I have often talked about the triple constraints (scope, cost, and schedule) and the Fissure Quintuple constraints (adding quality and team productivity as equally important constraints or variables). Most of you are very familiar with the triple/quintuple constraint relationship and the fact that you can’t change one without impacting the others. Considering just the triple constraints, if the focus is on schedule, then cost and scope will tend to suffer. If the focus is on scope, then cost and schedule tend to suffer. If a project makes schedule focused decisions one week, sacrificing cost and scope, then makes scope focused decisions the next week, sacrificing cost and schedule, then makes cost focused decisions the third week, sacrificing scope and schedule, by the end of the project it is highly unlikely that any of the constraints will be met.
What is needed is a clear and consistent priority among the triple constraints. If there is an agreed upon priority among the three, when decisions are made during the project, they will be consistently made to meet the “must meet” (or highest priority) constraint. To do that they will need to adjust to meet the “adjust” (or secondary priority) constraint, and then accept the resulting “accept” (or third priority) constraint. The matrix below is a simple, yet powerful tool to identify the priorities and stay consistent in project decisions that impact the scope, schedule and cost.
In our simulation powered workshops we introduce the matrix to students and ask them who should set the priorities. They always give the right answer, the stakeholders, particularly the sponsor. But of course, this is also the time in the workshop where the students laugh and relate stories about how stakeholders insist that all three constraints are equal and there is no need for prioritizing. Some students actually insist there is no way to get their stakeholders to set a priority; that is sad, since it is too often true.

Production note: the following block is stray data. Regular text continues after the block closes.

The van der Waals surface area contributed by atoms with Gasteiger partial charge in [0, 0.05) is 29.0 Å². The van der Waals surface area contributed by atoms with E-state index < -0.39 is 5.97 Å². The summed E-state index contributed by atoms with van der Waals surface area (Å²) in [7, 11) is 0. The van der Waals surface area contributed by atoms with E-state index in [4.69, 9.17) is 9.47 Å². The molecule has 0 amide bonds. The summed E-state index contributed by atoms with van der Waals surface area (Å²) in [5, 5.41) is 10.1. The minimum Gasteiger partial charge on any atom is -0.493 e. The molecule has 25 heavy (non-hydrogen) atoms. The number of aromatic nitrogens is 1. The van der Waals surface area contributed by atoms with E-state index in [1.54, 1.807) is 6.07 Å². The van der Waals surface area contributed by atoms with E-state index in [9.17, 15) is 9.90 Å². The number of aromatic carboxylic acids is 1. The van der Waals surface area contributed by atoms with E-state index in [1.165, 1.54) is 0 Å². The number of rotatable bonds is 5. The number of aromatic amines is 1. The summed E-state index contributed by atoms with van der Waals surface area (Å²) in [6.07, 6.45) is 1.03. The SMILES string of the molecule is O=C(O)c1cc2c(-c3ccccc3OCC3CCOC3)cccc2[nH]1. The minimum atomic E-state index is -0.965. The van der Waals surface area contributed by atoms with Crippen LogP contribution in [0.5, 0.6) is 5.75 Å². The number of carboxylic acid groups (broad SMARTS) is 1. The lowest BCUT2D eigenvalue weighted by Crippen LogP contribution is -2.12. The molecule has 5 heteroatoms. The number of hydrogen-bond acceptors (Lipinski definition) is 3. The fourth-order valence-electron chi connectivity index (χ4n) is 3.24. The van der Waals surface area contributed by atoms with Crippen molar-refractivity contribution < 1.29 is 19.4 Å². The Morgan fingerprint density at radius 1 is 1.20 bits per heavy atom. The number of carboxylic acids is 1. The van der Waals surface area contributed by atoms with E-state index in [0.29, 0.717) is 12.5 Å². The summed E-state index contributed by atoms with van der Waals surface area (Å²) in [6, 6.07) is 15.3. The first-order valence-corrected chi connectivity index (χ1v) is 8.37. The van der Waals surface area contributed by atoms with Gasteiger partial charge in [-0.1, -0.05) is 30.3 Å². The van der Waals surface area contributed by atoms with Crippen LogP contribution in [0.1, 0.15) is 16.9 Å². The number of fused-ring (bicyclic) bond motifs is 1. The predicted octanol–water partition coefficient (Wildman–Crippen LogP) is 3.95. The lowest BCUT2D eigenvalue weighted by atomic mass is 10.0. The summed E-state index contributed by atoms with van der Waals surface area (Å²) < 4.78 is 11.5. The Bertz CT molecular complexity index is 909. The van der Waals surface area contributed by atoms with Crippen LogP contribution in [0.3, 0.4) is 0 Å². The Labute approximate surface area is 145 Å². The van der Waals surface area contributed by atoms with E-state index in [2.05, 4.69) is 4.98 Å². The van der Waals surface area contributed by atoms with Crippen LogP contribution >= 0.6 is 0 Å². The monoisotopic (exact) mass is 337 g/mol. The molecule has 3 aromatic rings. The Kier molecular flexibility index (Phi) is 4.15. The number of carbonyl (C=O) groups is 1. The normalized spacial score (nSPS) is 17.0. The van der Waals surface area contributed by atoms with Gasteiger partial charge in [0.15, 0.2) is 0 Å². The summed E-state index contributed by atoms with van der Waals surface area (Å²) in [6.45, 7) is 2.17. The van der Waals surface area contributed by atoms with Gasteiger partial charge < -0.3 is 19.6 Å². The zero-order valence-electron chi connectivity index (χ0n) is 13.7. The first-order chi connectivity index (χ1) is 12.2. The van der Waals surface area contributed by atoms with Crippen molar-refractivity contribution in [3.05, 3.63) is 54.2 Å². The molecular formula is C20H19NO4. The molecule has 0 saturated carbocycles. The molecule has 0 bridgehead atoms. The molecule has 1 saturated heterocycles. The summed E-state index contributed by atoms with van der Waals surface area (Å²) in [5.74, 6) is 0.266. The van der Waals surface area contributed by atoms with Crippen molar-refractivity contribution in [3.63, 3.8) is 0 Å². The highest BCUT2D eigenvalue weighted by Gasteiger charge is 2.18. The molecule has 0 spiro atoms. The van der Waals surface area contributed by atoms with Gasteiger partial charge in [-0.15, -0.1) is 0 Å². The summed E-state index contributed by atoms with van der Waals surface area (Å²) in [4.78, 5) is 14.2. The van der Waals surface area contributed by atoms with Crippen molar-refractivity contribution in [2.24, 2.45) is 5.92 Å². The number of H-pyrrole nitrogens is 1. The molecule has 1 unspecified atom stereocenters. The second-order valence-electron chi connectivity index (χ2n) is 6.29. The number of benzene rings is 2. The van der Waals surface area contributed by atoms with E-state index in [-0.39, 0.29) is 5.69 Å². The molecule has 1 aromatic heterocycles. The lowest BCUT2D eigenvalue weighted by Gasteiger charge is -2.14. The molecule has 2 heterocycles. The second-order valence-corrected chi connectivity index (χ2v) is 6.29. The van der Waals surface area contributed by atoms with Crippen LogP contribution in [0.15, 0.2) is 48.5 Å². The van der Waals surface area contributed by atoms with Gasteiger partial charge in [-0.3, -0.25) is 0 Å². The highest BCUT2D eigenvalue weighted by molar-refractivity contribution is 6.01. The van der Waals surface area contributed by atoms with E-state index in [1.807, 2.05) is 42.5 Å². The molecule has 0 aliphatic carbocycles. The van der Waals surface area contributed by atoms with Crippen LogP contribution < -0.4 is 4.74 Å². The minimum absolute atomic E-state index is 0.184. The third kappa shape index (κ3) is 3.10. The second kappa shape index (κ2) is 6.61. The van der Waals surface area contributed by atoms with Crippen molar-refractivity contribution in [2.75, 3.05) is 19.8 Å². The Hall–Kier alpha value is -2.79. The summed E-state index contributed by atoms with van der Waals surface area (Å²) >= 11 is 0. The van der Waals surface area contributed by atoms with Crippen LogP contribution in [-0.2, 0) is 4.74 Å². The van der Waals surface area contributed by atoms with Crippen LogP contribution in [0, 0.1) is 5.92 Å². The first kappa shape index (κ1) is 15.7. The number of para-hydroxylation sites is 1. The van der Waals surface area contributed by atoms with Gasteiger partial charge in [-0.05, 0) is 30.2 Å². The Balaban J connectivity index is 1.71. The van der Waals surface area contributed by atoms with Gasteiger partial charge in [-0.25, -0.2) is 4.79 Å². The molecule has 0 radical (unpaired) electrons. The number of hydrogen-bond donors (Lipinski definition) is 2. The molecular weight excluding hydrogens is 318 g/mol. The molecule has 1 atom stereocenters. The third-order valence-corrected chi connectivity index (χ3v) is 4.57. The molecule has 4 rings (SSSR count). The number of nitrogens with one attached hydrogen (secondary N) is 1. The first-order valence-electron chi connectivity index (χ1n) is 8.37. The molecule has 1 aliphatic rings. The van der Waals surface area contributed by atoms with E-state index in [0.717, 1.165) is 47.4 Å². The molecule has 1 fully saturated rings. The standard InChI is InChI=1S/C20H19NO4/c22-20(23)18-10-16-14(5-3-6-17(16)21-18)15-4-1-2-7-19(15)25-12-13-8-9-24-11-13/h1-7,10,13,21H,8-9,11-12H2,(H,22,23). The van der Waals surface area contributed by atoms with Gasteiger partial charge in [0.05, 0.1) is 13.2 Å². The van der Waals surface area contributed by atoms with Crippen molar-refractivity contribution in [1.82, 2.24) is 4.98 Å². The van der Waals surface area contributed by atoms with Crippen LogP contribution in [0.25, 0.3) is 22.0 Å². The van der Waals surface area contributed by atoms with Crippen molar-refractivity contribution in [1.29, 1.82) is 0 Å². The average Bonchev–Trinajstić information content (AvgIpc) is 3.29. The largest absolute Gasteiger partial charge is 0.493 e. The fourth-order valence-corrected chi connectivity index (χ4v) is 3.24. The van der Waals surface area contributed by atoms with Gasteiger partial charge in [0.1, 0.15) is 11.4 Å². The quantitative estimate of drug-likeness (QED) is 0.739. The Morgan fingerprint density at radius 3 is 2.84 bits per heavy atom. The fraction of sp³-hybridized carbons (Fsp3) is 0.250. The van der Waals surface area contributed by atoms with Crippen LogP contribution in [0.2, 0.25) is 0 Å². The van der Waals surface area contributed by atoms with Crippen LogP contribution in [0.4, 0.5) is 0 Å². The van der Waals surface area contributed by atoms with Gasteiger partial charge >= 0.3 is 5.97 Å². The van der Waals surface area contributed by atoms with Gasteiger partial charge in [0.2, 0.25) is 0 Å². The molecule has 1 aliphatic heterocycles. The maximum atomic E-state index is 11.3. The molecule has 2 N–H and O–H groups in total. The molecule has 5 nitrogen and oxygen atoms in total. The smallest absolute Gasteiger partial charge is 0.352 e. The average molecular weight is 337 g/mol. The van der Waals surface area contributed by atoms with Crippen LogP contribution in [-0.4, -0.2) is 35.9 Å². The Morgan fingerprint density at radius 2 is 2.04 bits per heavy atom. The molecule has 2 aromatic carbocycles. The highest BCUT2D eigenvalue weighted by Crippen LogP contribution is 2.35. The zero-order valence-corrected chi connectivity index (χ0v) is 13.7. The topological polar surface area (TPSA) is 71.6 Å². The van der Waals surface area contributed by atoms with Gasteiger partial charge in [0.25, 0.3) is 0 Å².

I have always been somewhat at a loss to explain how to deal with this roadblock. How do you convince stakeholders that they have to set a priority; that they can’t have everyone focused on everything at the same time? My best answer up to now has been to give them the triple/quintuple constraint lecture using examples of project decisions that optimize one constraint while negatively impacting one or more of the other constraints. It is easy to say, but in reality difficult to do and may need to be repeated several times, particularly after projects that had no priorities and failed to meet any of the constraints.
I recently read a book that I think can help you deal with this roadblock the next time you are trying to get your stakeholders to fill-in the trade-off matrix. The name of the book is “Plugged”, and it is written by Krissi Barr and Dan Barr. It is a very short book that is mostly told through the story of a business challenge and somewhat through the story of improving your golf game (which of course is what drew me to the book). The key learning from the book is a very sensible three step approach to success – PAR. The first step is “Prioritize”; focus on what matters most. Now you can see how I made the connection between the book and stakeholders and the trade-off matrix.